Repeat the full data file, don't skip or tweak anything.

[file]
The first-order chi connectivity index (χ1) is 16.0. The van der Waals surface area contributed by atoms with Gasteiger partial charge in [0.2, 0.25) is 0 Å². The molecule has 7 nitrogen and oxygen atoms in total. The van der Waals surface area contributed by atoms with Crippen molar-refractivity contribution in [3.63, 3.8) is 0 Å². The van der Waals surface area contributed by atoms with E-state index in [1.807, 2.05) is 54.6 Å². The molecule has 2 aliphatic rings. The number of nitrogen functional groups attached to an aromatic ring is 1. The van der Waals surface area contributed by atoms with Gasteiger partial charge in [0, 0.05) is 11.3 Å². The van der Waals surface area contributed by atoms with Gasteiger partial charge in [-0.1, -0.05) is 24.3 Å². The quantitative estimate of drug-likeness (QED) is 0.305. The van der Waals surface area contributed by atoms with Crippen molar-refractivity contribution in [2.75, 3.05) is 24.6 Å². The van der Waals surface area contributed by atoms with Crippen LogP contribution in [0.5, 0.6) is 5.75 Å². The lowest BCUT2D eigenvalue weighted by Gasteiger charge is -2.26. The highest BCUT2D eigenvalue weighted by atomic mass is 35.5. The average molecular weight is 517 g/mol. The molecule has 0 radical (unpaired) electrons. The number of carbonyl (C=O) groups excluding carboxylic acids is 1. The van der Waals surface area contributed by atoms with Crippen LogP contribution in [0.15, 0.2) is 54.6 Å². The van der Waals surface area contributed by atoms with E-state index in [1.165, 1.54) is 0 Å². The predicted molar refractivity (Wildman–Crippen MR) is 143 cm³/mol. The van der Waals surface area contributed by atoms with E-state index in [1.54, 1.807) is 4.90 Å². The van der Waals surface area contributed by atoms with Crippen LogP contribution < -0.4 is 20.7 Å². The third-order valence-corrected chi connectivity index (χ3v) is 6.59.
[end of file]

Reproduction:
The first-order chi connectivity index (χ1) is 16.0. The van der Waals surface area contributed by atoms with Gasteiger partial charge in [0.2, 0.25) is 0 Å². The molecule has 7 nitrogen and oxygen atoms in total. The van der Waals surface area contributed by atoms with Crippen molar-refractivity contribution in [3.63, 3.8) is 0 Å². The van der Waals surface area contributed by atoms with E-state index in [1.807, 2.05) is 54.6 Å². The molecule has 2 aliphatic rings. The number of nitrogen functional groups attached to an aromatic ring is 1. The van der Waals surface area contributed by atoms with Gasteiger partial charge in [0, 0.05) is 11.3 Å². The van der Waals surface area contributed by atoms with Gasteiger partial charge in [-0.1, -0.05) is 24.3 Å². The quantitative estimate of drug-likeness (QED) is 0.305. The van der Waals surface area contributed by atoms with Crippen molar-refractivity contribution in [2.75, 3.05) is 24.6 Å². The van der Waals surface area contributed by atoms with Crippen LogP contribution in [0.5, 0.6) is 5.75 Å². The lowest BCUT2D eigenvalue weighted by Gasteiger charge is -2.26. The highest BCUT2D eigenvalue weighted by atomic mass is 35.5. The average molecular weight is 517 g/mol. The molecule has 0 radical (unpaired) electrons. The number of carbonyl (C=O) groups excluding carboxylic acids is 1. The van der Waals surface area contributed by atoms with Crippen LogP contribution in [0.15, 0.2) is 54.6 Å². The van der Waals surface area contributed by atoms with E-state index in [1.165, 1.54) is 0 Å². The predicted molar refractivity (Wildman–Crippen MR) is 143 cm³/mol. The van der Waals surface area contributed by atoms with E-state index in [1.54, 1.807) is 4.90 Å². The van der Waals surface area contributed by atoms with Crippen LogP contribution < -0.4 is 20.7 Å². The third-order valence-corrected chi connectivity index (χ3v) is 6.59.